Remittances are outpacing FDI and foreign aid as developing countries’ biggest source of foreign capital
Remittances are officially set to outpace FDI, aid, and private capital flows as the biggest source of foreign capital in developing countries this year, the Financial Times says. As FDI levels from advanced economies is dipping, economists expect the reliance on remittances to remain strong, and continue serving as a “lifeline” for developing economies. “Remittances are ‘a relatively stable source of foreign currency in the current account, and that feeds directly into our sovereign ratings,’ says James McCormack of Fitch Ratings. ‘In the case of a country like the Philippines, Egypt or Nigeria, their current account positions would be much weaker in the absence of remittance flows.” In 2018, Egypt was one of the world’s top recipients of remittances, with inflows of Egyptians working abroad reaching USD 29 bn by the end of the year, according to World Bank figures. FDI in Egypt has also been in decline, with non-oil FDI in 1Q2019 falling to its lowest levels since 2014.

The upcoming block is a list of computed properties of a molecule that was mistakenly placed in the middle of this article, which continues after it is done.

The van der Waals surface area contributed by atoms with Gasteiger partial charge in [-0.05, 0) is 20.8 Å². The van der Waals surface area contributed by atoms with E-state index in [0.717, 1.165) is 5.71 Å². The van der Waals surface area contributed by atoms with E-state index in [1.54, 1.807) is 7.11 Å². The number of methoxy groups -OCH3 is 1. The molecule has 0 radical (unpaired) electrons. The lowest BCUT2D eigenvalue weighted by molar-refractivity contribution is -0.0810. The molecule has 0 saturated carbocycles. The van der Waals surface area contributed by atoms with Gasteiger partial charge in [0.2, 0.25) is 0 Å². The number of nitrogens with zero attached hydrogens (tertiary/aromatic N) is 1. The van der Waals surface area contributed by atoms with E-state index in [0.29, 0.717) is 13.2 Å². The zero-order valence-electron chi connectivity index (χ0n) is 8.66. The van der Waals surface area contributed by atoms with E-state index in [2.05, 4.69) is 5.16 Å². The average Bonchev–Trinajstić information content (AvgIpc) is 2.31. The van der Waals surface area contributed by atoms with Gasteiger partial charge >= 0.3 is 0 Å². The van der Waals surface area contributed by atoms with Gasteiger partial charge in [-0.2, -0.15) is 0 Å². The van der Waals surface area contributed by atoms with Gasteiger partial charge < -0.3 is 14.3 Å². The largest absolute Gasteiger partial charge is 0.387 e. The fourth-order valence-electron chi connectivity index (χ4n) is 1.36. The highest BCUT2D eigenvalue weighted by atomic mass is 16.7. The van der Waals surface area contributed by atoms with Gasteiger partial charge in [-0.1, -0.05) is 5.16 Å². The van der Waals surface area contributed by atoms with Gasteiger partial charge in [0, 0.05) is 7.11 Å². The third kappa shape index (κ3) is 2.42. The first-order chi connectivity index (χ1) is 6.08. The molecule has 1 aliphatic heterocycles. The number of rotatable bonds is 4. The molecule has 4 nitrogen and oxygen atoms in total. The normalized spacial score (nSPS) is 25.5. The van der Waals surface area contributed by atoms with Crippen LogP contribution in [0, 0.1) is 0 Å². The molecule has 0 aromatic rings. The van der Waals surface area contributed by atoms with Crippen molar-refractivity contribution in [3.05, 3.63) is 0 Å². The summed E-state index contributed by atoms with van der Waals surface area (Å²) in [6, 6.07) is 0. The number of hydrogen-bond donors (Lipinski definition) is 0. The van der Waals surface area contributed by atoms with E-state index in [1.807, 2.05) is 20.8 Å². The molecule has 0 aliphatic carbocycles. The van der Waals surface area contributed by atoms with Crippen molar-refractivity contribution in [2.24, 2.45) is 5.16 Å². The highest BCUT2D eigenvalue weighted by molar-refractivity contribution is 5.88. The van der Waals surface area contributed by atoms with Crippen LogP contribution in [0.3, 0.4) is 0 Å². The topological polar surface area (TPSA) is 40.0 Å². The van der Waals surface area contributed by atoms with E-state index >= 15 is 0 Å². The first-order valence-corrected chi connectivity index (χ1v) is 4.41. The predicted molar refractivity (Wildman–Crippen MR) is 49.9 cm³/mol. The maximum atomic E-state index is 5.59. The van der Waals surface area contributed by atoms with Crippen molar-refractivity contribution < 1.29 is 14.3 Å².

“No country is ever going to get rich from remittances”: The salmon-colored paper had noted last month that a number of emerging markets are trying to lure remittances into diaspora bonds for productive investment to offset low FDI, but these bonds remain “a niche part of financial markets.” Although remittances play a key role in developing economies, particularly when it comes to their balance of payments and credit ratings, they also provide a cushion for individuals’ incomes in the midst of slow economic growth. That, in turn, tends to give governments what can sometimes be too much breathing room in terms of policy reform to spur growth and raise standards of living. As long as the domestic job market fails to provide truly attractive alternatives, the push to emigrate to developed countries — and send home more remittances — will remain intact.